Several years ago, my doctor decided that my cholesterol was too high, so he put me on Lipitor. Before doing so, he spent about 1/2 hour warning me about all the rare side effects, which included nerve problems in the hands and feet. After about a month on the drug, I developed a nasty nerve problem called a Morton’s neuroma in my left foot. It could have been a coincidence, but I wasn’t taking any chances. My doctor tried several different drugs of the same type (statins), but the nerve pain came back.
The pain was worst when I rode Big Nellie, my Tour Easy recumbent, in my Keen sandals. So I chucked the sandals. The problem persisted. I went to a podiatrist and had a series of rather painful injections to calm the nerve. These injections helped some but made my foot numb. I bought a couple of remedies off the Internet that look pretty goofy. (One’s a big foam donut I put on my ankle when I sleep. Another is a rubbery thing that separates my toes. Wearing them looks as dorky as one of those cones you see on dogs after they’ve had a procedure at the vet.) They worked okay but they are not a cure.
Over the course of the last few years, I’d ride my recumbent sporadically, but had to rely on my two upright bikes, The Mule and Little Nellie, for most of my miles. A switch from toe clips to oversized PowerGrips allowed me to move my foot around on the pedal. Still the pain kept coming back.
This year, I decided to try riding with my new Teva open-toed sandals and the PowerGrips. The pain still comes back but it is tolerable. I have put well over 1,000 miles on Big Nellie this year and have ridden it for all but one short ride this past month.
(I have thought about buying some Sidi cycling shoes but this would require switching to clipless pedals which I am no fan of.)
Another change I made was involuntary. My fairing, a Lexan windshield, broke. This was probably a good thing since I couldn’t see through it for all the scratches I had put in it. Without the fairing, the weight distribution of Big Nellie is different: the front end is lighter. The steering is a bit twitchier which can be interesting. And the lack of a fairing allows for a cooling breeze, as Jonathan Winters used to say, all over my body. It’s like having a new bike. Without the fairing, I give up a couple of miles per hour on my morning hill descent but it’s worth it. (33 miles per hour is fast enough at 7 a.m.) I’ll get another fairing when the temperatures drop this fall.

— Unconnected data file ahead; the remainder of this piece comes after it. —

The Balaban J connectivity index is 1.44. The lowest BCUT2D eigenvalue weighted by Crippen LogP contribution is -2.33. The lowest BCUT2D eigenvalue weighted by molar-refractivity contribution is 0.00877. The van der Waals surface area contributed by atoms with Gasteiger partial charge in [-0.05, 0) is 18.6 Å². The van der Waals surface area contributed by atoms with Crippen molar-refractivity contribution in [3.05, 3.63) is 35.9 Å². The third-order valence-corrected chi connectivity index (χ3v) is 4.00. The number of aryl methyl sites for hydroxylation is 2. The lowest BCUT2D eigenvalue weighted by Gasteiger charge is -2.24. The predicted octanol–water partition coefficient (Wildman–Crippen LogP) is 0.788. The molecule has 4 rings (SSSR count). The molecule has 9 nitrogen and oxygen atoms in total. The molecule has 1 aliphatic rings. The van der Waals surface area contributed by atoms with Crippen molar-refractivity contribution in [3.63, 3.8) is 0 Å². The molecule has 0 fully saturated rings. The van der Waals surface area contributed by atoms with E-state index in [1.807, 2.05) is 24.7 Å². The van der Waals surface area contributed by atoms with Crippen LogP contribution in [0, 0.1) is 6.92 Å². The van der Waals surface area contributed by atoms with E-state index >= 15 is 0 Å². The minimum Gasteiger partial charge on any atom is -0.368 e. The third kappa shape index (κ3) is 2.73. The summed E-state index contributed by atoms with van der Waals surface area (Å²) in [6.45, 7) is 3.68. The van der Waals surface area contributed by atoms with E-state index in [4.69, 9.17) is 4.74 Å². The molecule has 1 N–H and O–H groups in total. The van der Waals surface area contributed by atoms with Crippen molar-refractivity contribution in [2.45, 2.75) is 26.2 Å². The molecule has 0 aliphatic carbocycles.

One thing that’s interesting about recumbents is that you use your leg muscles differently than on a conventional bike. The more you ride a bent, the more efficient your pedaling gets. After all this bent riding, I can feel a big difference. After about 2 miles of warm up, hills don’t much bother my legs. I just get into a rhythm and spin my butt off. Don’t get me wrong; I’m still slow but you won’t hear much huffing and puffing from me.
The best thing about recumbents is that you can ride them all day and your back, neck and shoulders don’t ache. (In fact, if I am having any back problems, riding my recumbent actually acts as physical therapy.) Last Saturday, I rode 109 miles. My legs were tired but the rest of me felt just fine.
So for the next couple of months, you’ll see me out benting. I’ll be the guy on the big black rolling lawn chair with the wind up his shorts and a smile on his face.